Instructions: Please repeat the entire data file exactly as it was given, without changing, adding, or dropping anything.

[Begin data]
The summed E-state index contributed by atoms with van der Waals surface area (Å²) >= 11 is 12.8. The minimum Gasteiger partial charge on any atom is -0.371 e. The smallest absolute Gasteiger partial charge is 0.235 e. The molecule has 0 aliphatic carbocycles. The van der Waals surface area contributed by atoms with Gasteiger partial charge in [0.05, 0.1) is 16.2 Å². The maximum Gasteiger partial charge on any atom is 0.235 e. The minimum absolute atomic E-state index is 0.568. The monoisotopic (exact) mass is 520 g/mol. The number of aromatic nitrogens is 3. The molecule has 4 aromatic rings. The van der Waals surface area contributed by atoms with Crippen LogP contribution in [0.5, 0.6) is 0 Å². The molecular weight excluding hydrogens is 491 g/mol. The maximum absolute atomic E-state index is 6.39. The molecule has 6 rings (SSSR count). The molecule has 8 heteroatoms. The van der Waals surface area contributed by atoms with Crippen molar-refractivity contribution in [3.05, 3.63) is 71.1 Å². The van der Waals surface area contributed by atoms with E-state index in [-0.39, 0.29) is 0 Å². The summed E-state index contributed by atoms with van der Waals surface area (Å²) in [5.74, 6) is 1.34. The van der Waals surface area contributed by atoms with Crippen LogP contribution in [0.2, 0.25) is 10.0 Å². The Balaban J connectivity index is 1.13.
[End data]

The summed E-state index contributed by atoms with van der Waals surface area (Å²) >= 11 is 12.8. The minimum Gasteiger partial charge on any atom is -0.371 e. The smallest absolute Gasteiger partial charge is 0.235 e. The molecule has 0 aliphatic carbocycles. The van der Waals surface area contributed by atoms with Gasteiger partial charge in [0.05, 0.1) is 16.2 Å². The maximum Gasteiger partial charge on any atom is 0.235 e. The minimum absolute atomic E-state index is 0.568. The monoisotopic (exact) mass is 520 g/mol. The number of aromatic nitrogens is 3. The molecule has 4 aromatic rings. The van der Waals surface area contributed by atoms with Crippen LogP contribution in [0.5, 0.6) is 0 Å². The molecular weight excluding hydrogens is 491 g/mol. The maximum absolute atomic E-state index is 6.39. The molecule has 6 rings (SSSR count). The molecule has 8 heteroatoms. The van der Waals surface area contributed by atoms with Crippen molar-refractivity contribution in [3.05, 3.63) is 71.1 Å². The van der Waals surface area contributed by atoms with E-state index in [-0.39, 0.29) is 0 Å². The summed E-state index contributed by atoms with van der Waals surface area (Å²) in [5.74, 6) is 1.34. The van der Waals surface area contributed by atoms with Crippen LogP contribution in [0.2, 0.25) is 10.0 Å². The Balaban J connectivity index is 1.13.